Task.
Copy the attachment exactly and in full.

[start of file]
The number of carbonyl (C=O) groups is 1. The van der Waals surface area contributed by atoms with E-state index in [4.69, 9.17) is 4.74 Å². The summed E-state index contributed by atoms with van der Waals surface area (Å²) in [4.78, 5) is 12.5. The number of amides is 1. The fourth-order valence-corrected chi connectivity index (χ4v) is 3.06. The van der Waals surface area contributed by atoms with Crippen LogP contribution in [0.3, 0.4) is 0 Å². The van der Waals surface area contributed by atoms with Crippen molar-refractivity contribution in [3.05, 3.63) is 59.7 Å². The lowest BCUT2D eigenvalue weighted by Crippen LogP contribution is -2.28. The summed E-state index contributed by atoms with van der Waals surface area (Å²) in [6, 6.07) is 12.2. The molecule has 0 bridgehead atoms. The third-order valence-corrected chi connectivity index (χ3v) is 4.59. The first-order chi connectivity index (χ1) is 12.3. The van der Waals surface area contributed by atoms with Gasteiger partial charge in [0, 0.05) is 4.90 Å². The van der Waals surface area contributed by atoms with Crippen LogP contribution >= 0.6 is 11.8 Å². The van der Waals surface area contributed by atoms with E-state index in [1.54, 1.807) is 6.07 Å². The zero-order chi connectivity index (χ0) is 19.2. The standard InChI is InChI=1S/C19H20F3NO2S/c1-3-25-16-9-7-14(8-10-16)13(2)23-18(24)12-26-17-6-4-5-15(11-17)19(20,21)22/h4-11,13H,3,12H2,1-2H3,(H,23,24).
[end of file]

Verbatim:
The number of carbonyl (C=O) groups is 1. The van der Waals surface area contributed by atoms with E-state index in [4.69, 9.17) is 4.74 Å². The summed E-state index contributed by atoms with van der Waals surface area (Å²) in [4.78, 5) is 12.5. The number of amides is 1. The fourth-order valence-corrected chi connectivity index (χ4v) is 3.06. The van der Waals surface area contributed by atoms with Crippen LogP contribution in [0.3, 0.4) is 0 Å². The van der Waals surface area contributed by atoms with Crippen molar-refractivity contribution in [3.05, 3.63) is 59.7 Å². The lowest BCUT2D eigenvalue weighted by Crippen LogP contribution is -2.28. The summed E-state index contributed by atoms with van der Waals surface area (Å²) in [6, 6.07) is 12.2. The molecule has 0 bridgehead atoms. The third-order valence-corrected chi connectivity index (χ3v) is 4.59. The first-order chi connectivity index (χ1) is 12.3. The van der Waals surface area contributed by atoms with Gasteiger partial charge in [0, 0.05) is 4.90 Å². The van der Waals surface area contributed by atoms with Crippen LogP contribution >= 0.6 is 11.8 Å². The van der Waals surface area contributed by atoms with E-state index in [1.54, 1.807) is 6.07 Å². The zero-order chi connectivity index (χ0) is 19.2. The standard InChI is InChI=1S/C19H20F3NO2S/c1-3-25-16-9-7-14(8-10-16)13(2)23-18(24)12-26-17-6-4-5-15(11-17)19(20,21)22/h4-11,13H,3,12H2,1-2H3,(H,23,24).